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'We didn't want to capture Pakistan'
Marshal Arjan Singh
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September 26, 2005

In the concluding part of his exclusive article on the 1965 war, the only Marshal of the Indian Air Force Arjan Singh regrets not being allowed to go on bombing raids during the war.

He spoke to Managing Editor (National Affairs) Sheela Bhatt.

Part I: 'The Indian Air Force wanted to fight'

Continuing our series on The 1965 War, 40 Years On

In 1965, Pakistan was well equipped. Its ability was built with America's help. Even now, America is strengthening its forces. The Pakistan army was sure and stronger in their armour than our people. Tanks are very important in armour. They would not have taken the risk of attacking Chamb-Jaurian and risking the war thereafter if they were not certain that they had a strong army. Their air force was also very strong.Pakistan has a very good air force. They are well trained, they have good aircraft and their commanders are good, I don't have any doubt about it. Then, I knew them well. They were my personal friends. Some of us were junior lieutenants together and they were very decent people.

However, once war starts your main concentration is how do you do well as a whole force. When I was squadron commander I was concentrating on how my squadron does well.

Photograph: Damaged and captured Pakistani tanks at Khem Karan, near Amritsar [Images]. Kind courtesy: Marshal Arjan SinghDamaged and captured Pakistani tanks at Khem Karan, near Amritsar

We thought of defending India. We thought how our units do well during the war. Our concentration was only on that.

My experience is as you get into war you are quite afraid for the first few days. You are afraid of being shot down and afraid of being hit and so on. But afterwards, it becomes routine. You never think you are going to be shot down. That is the thinking of all fighters.

The Indian Navy was not allowed to participate. It was a government decision. Personally, I thought they should have been allowed.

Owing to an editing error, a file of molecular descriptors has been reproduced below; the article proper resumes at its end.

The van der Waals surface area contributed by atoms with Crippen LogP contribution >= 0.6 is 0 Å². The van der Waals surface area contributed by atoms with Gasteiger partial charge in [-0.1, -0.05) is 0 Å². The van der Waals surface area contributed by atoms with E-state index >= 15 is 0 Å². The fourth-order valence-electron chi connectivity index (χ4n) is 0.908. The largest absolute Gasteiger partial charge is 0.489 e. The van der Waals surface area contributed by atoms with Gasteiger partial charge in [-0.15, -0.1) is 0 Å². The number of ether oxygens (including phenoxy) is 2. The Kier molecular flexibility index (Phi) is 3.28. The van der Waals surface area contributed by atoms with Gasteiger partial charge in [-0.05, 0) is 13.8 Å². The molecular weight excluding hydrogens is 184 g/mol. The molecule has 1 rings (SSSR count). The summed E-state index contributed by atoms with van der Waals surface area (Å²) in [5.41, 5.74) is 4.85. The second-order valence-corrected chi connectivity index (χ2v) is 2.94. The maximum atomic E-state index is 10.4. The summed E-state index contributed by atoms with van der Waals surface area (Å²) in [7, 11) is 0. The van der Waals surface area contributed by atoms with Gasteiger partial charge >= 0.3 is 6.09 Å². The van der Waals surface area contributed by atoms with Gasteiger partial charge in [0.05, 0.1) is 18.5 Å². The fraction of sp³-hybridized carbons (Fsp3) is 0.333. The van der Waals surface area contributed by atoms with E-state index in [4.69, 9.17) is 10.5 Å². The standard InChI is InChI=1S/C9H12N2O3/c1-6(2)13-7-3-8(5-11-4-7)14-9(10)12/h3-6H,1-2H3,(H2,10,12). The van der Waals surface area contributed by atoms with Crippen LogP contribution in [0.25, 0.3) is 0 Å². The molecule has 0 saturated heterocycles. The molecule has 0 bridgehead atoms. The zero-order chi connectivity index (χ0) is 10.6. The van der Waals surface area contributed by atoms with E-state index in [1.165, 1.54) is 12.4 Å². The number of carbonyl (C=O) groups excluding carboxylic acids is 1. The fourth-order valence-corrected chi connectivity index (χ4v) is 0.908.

About General J N Chaudhary I can say some decisions he probably took without the full consent of air force officers. General Chaudhary's aim was that his army should do well.

Photograph: Air Chief Marshal Arjan Singh with Defence Minister Y B Chavan inspect a downed Pakistani Sabre aircraft at an air base near Delhi. Kind courtesy: Marshal Arjan Singh

Air Chief Marshal Arjan Singh with Defence Minister Y B Chavan inspect a downed Pakistani Sabre aircraft at an air base near DelhiWe didn't want to capture Pakistan. That was out of question. We wanted them to stop any action in Jammu and Kashmir [Images]. You see, the army can't advance very much; you can't capture hundreds of miles just like that. Every time you win areas the logistics is difficult to manage.

When the army thought we couldn't reach any further both sides accepted a ceasefire. Pakistan first accepted the ceasefire.

Prime Minister Lal Bahadur Shastri consulted General Chaudhary and me before he consented. He was not willing to accept a ceasefire, but there was international pressure. In retrospect I would say the Indian Air Force was not happy to accept the ceasefire because we hadn't suffered much losses, and lost 7 to 8 lives. We were still capable of fighting.

We had an upper hand by the time the ceasefire was accepted. We were sure that the Pakistan air force was not in position to face us. Their attacks on our bases in the early stages of the war were successful, but later on they lost.

Not a single Pakistan aircraft could ever attack Delhi or Agra [Images]. They only reached up to Ambala, where Pakistani aircraft destroyed the historic church.